See also

Other Madurese boats:

Other perahu from Nusantara:

Related Research Articles

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Mayang (boat)

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Leti leti

Leti leti is a type of traditional transport vessel from East Madura, Indonesia, especially from the administrative district of Sumenep. The leti leti is a recent development, the hull form and sail were developed in the 19th century. In 1979 sailing leti leti was numbered about 1000, but this was reduced in the next decades when more modern, motorized vessel appeared.

Lis-alis Type of traditional vessel from Madura

Lis-alis is a type of traditional boat of Madura, Indonesia. Lis-alis usually present in canals that provide salt evaporation service in southern part of Madura and around Surabaya. Until the present, lis-alis remained overwhelmingly popular as a fishing craft in Bangkalan and Sukolilo, while a larger version, the kroman, has been used in this area for at least a century for inshore transport work.


Janggolan refers to two different type of perahu from Indonesia. One is from Madura, and the other from Bali. The Madurese janggolan is a type of indigenously constructed boat, meanwhile Balinese janggolan is an indigenous boat with western-styled hull construction.

Palari (boat)

Palari is a type of Indonesian sailing vessel from South Sulawesi. It was mainly used by the people of Ara and Lemo Lemo, for transporting goods and people. This vessel is rigged with pinisi rig, which often makes it better known as "Pinisi" instead of its name. In Singapore, palari is known as "Makassartrader".

Pajala (boat)

Pajala is a type of traditional perahu from western South Sulawesi, Indonesia. It is used mainly for fishing, but in the present it's a Bugis/Makassar name for small to medium-sized boat hull.

Bago (boat)

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Paduwang is a traditional double-outrigger vessel from Madura, Indonesia. It is built with planks instead of single log, and used for fishing, trading and transport of people and goods near Madura island. In the 19th century, Paduwang was a popular fishing craft in East Java.

Sampan panjang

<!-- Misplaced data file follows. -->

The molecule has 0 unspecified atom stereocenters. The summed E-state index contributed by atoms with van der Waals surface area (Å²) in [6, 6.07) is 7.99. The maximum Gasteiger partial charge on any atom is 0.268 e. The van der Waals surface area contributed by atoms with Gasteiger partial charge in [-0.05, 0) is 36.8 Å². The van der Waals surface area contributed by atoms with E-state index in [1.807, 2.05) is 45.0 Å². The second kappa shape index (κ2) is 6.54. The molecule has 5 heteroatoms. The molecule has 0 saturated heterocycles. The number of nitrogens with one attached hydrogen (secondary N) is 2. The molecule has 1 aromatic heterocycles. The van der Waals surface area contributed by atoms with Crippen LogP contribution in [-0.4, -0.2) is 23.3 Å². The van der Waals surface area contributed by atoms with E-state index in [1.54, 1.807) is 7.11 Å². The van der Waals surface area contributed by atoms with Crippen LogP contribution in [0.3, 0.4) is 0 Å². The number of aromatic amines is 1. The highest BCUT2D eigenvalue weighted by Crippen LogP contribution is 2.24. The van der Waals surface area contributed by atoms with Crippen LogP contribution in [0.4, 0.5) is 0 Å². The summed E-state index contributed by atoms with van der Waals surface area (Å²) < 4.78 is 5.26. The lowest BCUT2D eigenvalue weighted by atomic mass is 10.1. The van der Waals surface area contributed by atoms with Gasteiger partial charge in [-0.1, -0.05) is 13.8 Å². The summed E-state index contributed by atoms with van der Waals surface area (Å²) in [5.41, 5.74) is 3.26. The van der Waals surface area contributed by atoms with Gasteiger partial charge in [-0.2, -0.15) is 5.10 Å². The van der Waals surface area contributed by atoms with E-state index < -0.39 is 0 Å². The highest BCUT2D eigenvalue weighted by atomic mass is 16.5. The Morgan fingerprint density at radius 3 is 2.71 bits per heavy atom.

Sampan panjang was a type of Malay fast boat from the 19th century. It was used especially by the sampan-men, or "Orang Laut". Historically, they can be found in Malaysia, Singapore, and Indonesia. This type of boat was used by Malay people as racing boat and as transport boat. The sampan panjang appeared at the first quarter of the 19th century, and disappeared at the turn of that century. These boats proved to be superior than European boats in racing purposes; they were easy winners when racing against the European yachts of that time.

Bagan (fishing)

Bagan or bagang is a fishing instrument that uses nets and lights so that it can be used for light fishing, originating from Indonesia. Bagan is floated out to the sea to catch fishes, squids, and shrimps, and remain in the sea for several days or even months. The catch would be transported to land using other boats.

Perahu payang

Perahu payang or simply payang is a traditional Malay open fishing boat. They are usually found in Terengganu, and to a lesser extent, Kelantan, Pahang, and Johor coasts. A few examples normally come down to Singapore to operate during the period of the north-east monsoon in the South China Sea.


  1. 1 2 Horridge. (1981). p. 79.
  2. Rouffaer, G.P. De voornaamste industrieen der inlandsche bevolking van java en Madoera. S'Gravenhage: Martinus Nijhoff.
  3. Gibson-Hill, C.A. (1950). "The Indonesian trading boats reaching Singapore". Journal of the Malayan Branch of the Royal Asiatic Society. 25 (1): 108–138.
  4. 1 2 Stenross. (2007). p. 275.
  5. 1 2 Stenross. (2007). p. 85.
  6. Stenross. (2007). p. 88.
  7. Stenross. (2007). p. 94.
  8. Gibson-Hill, C.A. (February 1950). "The Indonesian Trading Boats reaching Singapore". Journal of the Malayan Branch of the Royal Asiatic Society. 23: 108–138 via JSTOR.
  9. Piollet, Paul (1995). Equipages et voiliers de Madura. Ternant.
  10. Stenross. (2007). p. 92.
  11. Stenross. (2007). p. 96.
  12. Horridge. (1981). p. 80.

Further reading